Being a stay-at-home parent can be dull but for Chris Ryan that’s probably a good thing.
As far as injuries go, I got off lightly with a broken collarbone. It could have been a busted jaw, fractured skull or worse. At 36-years-old with a 12-month-old kid at home, this kind of stupidity was meant to be behind me. But anyone who says getting older means getting wiser is a fool.
I had been a stay-at-home dad for eight months. It was a privilege to watch my son grow up so closely, to see him start to crawl and then take his first steps, to watch his personality emerge. I was like Jane Goodall with her chimps.
At the same time it was often terribly dull. There was no “fathers’ group” where I could get a break from the tedium and have a whinge over croissants and coffee. At playgrounds, I did make small talk with stay-at-home mums about nap times, toddler snacks and prams. The words bored me shitless as I spoke them.
When I caught up with mates, I had nothing to say. I couldn’t even join conversations about the footy, since I hadn’t watched a match for months. As a freelance journalist, I had nothing to write about. I felt disconnected from the outside world. I was drowning in sea of baby formula, suffocating in a skip-full of soiled nappies. This is obviously a metaphor.
The odd night out was a godsend. I would sprint from the front of our apartment block to the top of our street, wave down a cab and leap in the front seat, as desperate as a prison escapee. At the end of last year I enjoyed a night of freedom drinking at the Rock’s end of George Street. It was almost midnight when my friends kicked on to Frankies.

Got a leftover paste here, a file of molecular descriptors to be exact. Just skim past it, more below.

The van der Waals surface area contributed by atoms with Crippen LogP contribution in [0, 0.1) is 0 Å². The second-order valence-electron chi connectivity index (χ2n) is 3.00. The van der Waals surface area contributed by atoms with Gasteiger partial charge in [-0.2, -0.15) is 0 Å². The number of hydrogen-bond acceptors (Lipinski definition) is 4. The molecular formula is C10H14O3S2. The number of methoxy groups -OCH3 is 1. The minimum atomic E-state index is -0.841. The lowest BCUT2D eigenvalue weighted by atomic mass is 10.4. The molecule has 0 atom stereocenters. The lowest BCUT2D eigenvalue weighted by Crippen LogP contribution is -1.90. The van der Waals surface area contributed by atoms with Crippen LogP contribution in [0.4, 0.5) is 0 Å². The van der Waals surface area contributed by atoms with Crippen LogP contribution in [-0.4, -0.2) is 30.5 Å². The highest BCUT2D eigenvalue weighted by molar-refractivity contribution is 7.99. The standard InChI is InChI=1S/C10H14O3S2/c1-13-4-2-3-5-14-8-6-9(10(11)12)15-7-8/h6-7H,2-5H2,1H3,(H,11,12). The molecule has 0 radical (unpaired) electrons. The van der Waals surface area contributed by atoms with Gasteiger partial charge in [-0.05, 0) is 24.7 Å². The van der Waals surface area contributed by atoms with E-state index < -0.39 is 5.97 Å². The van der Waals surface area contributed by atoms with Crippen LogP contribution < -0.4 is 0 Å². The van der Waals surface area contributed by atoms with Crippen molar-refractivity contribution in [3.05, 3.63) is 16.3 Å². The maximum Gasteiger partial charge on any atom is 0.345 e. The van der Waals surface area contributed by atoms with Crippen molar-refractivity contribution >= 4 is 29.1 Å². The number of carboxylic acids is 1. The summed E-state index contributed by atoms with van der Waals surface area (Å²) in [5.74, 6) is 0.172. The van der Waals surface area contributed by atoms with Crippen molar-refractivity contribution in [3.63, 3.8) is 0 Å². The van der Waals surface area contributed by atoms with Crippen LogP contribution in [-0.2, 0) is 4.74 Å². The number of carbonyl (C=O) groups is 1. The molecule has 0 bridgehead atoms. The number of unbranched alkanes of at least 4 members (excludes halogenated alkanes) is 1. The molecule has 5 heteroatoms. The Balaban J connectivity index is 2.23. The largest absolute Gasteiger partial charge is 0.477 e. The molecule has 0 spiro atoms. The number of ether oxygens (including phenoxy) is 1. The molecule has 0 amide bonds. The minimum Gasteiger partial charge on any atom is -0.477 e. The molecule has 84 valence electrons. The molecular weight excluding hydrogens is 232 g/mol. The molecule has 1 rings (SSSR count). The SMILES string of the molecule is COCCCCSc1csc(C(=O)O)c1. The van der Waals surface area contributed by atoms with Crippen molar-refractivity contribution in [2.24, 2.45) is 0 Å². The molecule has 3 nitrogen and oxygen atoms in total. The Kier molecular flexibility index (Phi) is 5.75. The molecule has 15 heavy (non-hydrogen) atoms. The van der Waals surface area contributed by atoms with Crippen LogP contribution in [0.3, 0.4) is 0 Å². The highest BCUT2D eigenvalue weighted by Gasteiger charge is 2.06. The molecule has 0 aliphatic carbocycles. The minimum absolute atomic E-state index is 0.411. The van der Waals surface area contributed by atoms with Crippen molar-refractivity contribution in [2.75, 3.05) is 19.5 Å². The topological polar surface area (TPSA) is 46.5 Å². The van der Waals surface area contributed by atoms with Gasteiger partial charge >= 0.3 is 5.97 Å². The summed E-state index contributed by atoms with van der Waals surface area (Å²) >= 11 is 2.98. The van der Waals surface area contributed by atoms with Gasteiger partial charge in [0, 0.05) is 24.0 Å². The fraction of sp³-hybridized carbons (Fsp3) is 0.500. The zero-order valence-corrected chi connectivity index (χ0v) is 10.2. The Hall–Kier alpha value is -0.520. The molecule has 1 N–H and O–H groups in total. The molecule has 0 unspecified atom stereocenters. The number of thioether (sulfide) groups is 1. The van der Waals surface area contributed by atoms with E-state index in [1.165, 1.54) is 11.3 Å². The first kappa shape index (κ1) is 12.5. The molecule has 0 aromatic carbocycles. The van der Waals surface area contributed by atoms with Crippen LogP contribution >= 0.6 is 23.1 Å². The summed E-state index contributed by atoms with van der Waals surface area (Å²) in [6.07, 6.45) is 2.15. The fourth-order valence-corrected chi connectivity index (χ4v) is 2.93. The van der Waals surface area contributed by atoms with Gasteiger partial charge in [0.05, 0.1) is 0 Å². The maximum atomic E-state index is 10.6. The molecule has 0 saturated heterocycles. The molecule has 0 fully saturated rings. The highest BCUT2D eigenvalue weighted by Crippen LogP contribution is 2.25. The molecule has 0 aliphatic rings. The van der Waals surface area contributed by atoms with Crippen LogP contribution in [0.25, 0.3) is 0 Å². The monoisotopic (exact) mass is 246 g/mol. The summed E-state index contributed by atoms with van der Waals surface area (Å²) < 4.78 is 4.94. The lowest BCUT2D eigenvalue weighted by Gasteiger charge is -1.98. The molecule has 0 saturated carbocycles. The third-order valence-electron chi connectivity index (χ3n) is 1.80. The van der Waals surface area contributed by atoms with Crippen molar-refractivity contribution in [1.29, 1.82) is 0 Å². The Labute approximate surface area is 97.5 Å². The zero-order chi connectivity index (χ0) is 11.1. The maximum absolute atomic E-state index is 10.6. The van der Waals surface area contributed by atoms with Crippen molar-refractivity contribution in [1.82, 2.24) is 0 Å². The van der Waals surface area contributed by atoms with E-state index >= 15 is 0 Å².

I was meandering home – the sensible father – when I struck up a drunken conversation with two Japanese guys loitering in the darkened foyer of a building near Martin Place. One of them said he was a professional fighter. We spoke about his craft. He asked me to show him my boxing stance, corrected it, then told me to try to hit him. He and his friend laughed together as I was left swinging at air. It was an amiable exchange, for a time. Then a woman appeared and announced to the boxer she was going home. “You aren’t going anywhere,” he told her.
“Mate, if she wants to go, let her go,” I said. I don’t recall exactly how the situation escalated. Let’s blame concussion, instead of the usual alcohol-induced blackout. I do remember the boxer getting angry – at me and the woman – and thinking that a fight was imminent.
“That’s when you should have run,” a friend said later. Sound advice but something kept me standing toe-to-toe with a guy who was sure to flog me. While I was concerned for the woman it probably was less about sacrifice than self-destruction. And at least it would be a story worth telling.
It’s a shame I can’t remember any of the details. One moment I was standing, the next moment I was on the ground with a stranger above helping me to my feet. “Do you want me to call the police?” he said. I told him not to bother – in a sense I had asked for it.
The next day an ugly mottled bruise appeared on my shoulder and I struggled to lift my arm. A week after an ill-advised visit to a chiropractor, who manipulated my arm and massaged my shoulder, an x-ray revealed a broken collarbone.
I wasted a summer in a sling, struggling to pick up my son. Golden days at the beach were cut short because of my aching shoulder. In Christmas photos I’m lurking in the background, embarrassed about my injury.
It was a shitty end to what, despite my gripes, had really been a great year. Still, I feel lucky – lucky that I didn’t come out even worse, with my face smashed on the concrete or my skull broken open and bleeding, and more lucky than ever that I get to spend so much time with my son, watching him grow up. If it’s boring now and then, so be it. Excitement is overrated.
Image © Clint Koehler used under this licence.